UPDATED: GTH Trustee Terry Quinn resigns from village board
Although three trustees were sworn in as members of the Germantown Hills Village Board at its meeting Thursday, one seat remained empty. Germantown Hills Village Board Trustee Terry Quinn resigned his post May 12.
Quinn made the announcement on his blog “Germantown Hills: A Perspective.”
GTH Village Clerk Ann Sasso confirmed Quinn tendered a notarized letter of resignation as required by the village.
On his blog Quinn answered the question, “Why resign now?”
“The people who know me well understand that my values do not allow me to simply ignore breaches of integrity, such as lying, deceit, hypocrisy, and treachery. I also challenge incompetence, and especially abuse of employees. There is no need to state examples of this; much of it is already been described elsewhere in this website. A good politician would probably not let these things bother him. So if I’m not to be known as a ‘good politician,’ I’ll accept that as a compliment,” he wrote.
“For many years, I was proud of the fact that Germantown Hills Boards had a reputation for professionalism and decorum. That has not been the case since the 2009 election ... I talk to many people in and out of government who look at Germantown Hills now as a laughing-stock.”
Quinn wrote he could no longer be a part of that. He said the last two years on the village board have been full of shame. Quinn said if he stayed on the board the next two years were likely to be full of acrimony. And for the many who stay back and watch the fray, it will continue to come across as juvenile bickering,” he wrote.
Quinn wrote that as the future unfolds one of two scenarios will emerge.
“One possibility is that the mayor and his allies will continue to behave poorly.In that case, their performance will be more evident to the entire community, and they will be held accountable at the next election. On the other hand, perhaps they will improve their behavior.And if that happens, it will also be good for Germantown Hills,” Quinn wrote.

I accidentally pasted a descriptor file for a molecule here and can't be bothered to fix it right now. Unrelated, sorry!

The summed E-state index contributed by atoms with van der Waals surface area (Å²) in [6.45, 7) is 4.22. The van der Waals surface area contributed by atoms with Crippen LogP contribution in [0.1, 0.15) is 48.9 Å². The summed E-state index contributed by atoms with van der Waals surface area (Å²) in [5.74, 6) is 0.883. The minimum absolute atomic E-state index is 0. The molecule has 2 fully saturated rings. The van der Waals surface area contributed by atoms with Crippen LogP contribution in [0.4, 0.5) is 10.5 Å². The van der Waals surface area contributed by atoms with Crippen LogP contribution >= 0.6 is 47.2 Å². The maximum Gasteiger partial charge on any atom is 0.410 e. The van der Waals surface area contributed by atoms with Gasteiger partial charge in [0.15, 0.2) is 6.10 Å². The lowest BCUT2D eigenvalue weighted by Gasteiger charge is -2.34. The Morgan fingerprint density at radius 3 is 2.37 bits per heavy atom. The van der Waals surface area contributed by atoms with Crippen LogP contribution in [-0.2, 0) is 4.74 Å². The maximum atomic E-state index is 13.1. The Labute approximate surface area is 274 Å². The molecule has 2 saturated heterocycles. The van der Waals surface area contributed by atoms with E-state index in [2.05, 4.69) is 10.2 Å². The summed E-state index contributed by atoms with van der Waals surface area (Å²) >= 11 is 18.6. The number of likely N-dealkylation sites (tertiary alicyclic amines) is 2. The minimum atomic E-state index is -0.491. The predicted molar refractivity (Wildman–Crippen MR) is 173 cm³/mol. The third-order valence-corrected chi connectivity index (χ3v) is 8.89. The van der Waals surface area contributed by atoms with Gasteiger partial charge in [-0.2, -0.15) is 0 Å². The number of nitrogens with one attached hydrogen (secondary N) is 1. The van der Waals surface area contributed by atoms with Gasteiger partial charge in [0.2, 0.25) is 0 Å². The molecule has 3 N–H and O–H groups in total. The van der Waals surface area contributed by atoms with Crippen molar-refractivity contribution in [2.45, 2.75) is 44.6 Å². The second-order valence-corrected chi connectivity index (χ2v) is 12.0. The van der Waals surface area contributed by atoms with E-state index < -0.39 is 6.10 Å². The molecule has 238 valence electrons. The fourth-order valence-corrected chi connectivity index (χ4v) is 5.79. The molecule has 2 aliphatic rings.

Quinn expressed concern that GTH Mayor Kenny Mitchell might appoint Ken Slater, who was defeated by six votes in last month’s election, to replace him.
“The mayor should also understand the political risk if he does this. Even if he does appoint Slater, the new trustees will still need to approve that appointment. They will want to study what happened in the past, in detail, before they vote.More of that information will come out to the public. Hopefully the full village board would not approve the appointment if public opinion was against it,” Quinn wrote.
“In conclusion, I wasn’t elected to the Germantown Hills Village Board to fight a war, I was elected to serve the community. And for the good of the reputation of Germantown Hills, I have decided that the best way to serve that community is to resign now, at the beginning of the new Trustees’ terms.That will give them a clean start and an opportunity to re-establish a culture of civility on the village board.”
Mitchell said at the May 12 village board meeting he had received Quinn’s resignation.
Quinn did not attend the meeting where John Ford, Brian Wysocki and Theresa Olsen took the oath of office.
“Resignations are a matter of individual choice,” Mitchell said. “I do not believe at this time it is in the best interest for Germantown Hills to make any comment on it. What I will say is Germantown Hills has an excellent board of trustees and I’m looking forward to working with each and every one of them.”
He added that he will look to the trustees for help in filling Quinn’s position.
By law, Mitchell said, he has 60 days to fill the position and does not expect it to be filled by the board’s next meeting, May 25.
Mitchell asked that anybody interested in taking over the vacated post contact him.
While it is Mitchell who will make the appointment, the board will have to approve it. Until then, Mitchell said it is business as usual for the board.
“Germantown’s going to go straight on forward,” he said. “I think we’ve got a great board. One more and I think we’ll have a perfect board.”
Ford ended the meeting with comments on Quinn’s resignation.
“I’m sorry to see him go,” Ford said. “I think he had some great ideas. I agreed with not all of them and I disagreed with some. I think his heart was in the right place.”
Ford added that he believes Quinn’s move was what was best for the village.
“I understand why he did it and I think what he’s done is going to benefit the village,” he said. “It’ll take some of the hatred and anger out of the village board. He did an excellent job while he was here. Not everybody agreed with him, but he did what he thought was best for the village.”